A person with no recent travel history outside of Dane County has been found to have the worrisome COVID-19 variant first found in England late last year, becoming Wisconsin’s sixth confirmed case, health officials said Thursday.
Researchers believe the variant, known as the B117 strain, spreads more easily than the original strain and may be more deadly. State and federal health officials have cautioned that widespread circulation of the strain could reverse recent declines in new cases and hospitalizations, and impede vaccination efforts — though current vaccines are still believed to be effective.
“We’ve been expecting to find B117 in Dane County,” Janel Heinrich, director of Public Health Madison and Dane County, said in a statement. “While this is the first time sequencing has confirmed the strain here, we’ve been operating under the assumption that the variant is present, and that is why we continue to stress that people not let their guard down.”
Heinrich said the identification of the case in Dane County underscores the importance of wearing face masks, limiting contact with people outside of immediate households and maintaining 6 feet of distance from others.
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“Today’s news is a stark reminder that while progress is being made, risks remain with Covid-19,” Dane County Executive Joe Parisi said in a statement. “Fortunately, we all get some say in how much this variant impacts our community. If we continue to wear masks and avoid group settings, we will afford the necessary time for vaccine production and administration to help us stay ahead and contain spread.”
The state’s first case of the B117 strain was identified last month in Eau Claire County, and the second case was confirmed last week in Waukesha County, with health officials saying more cases almost certainly would be found. Eau Claire County has had two additional cases, and one has been confirmed in Milwaukee County, Elizabeth Goodsitt, a spokesperson for the state Department of Health Services, said Thursday.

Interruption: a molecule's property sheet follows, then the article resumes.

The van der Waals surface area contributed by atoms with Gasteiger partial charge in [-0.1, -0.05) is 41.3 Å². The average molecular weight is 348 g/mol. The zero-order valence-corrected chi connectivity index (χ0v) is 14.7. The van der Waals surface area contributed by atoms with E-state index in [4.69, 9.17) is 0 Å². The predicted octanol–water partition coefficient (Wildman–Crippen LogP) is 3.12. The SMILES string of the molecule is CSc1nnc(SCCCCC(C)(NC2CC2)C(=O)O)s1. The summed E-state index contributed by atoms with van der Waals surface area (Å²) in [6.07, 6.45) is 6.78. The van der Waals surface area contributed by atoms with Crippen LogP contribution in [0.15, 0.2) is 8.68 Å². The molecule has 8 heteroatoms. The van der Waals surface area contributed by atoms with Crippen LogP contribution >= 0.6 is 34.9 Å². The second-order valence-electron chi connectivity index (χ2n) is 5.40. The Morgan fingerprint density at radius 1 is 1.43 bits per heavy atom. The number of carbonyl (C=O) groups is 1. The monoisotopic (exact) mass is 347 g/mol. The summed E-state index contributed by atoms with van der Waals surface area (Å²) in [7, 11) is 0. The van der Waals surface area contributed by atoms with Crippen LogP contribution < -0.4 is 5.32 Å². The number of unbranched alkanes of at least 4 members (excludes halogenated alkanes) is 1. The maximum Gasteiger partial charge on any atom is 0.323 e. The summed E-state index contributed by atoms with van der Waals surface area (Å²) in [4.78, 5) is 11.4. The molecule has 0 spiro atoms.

Forty-two states have reported a total of 1,277 cases of the B117 variant, according to the Centers for Disease Control and Prevention. Ten states have reported 19 cases of another concerning variant first found in South Africa, and two states have reported three cases of one first identified in Brazil.
Wisconsin and most states do the whole genome sequencing required to identify the variants on less than 1% of samples, so it’s likely more cases of the B117 strain are here, according to Dr. Ryan Westergaard, a chief medical officer with the state health department. The same measures that prevent spread of all COVID-19 work against the variants and could help prevent the emergence of more of them, he said.
“We’re detecting the tip of the iceberg,” Westergaard said last week. “The only way we can stop (the variants) is to stop the virus from spreading altogether.”
About 5% of samples in Dane County are sequenced, as the UW–Madison’s AIDS Vaccine Research Laboratory is one of four labs in the state doing the testing, along with the state Laboratory of Hygiene also located on campus. Westergaard said more resources are being sought to ramp up sequencing statewide.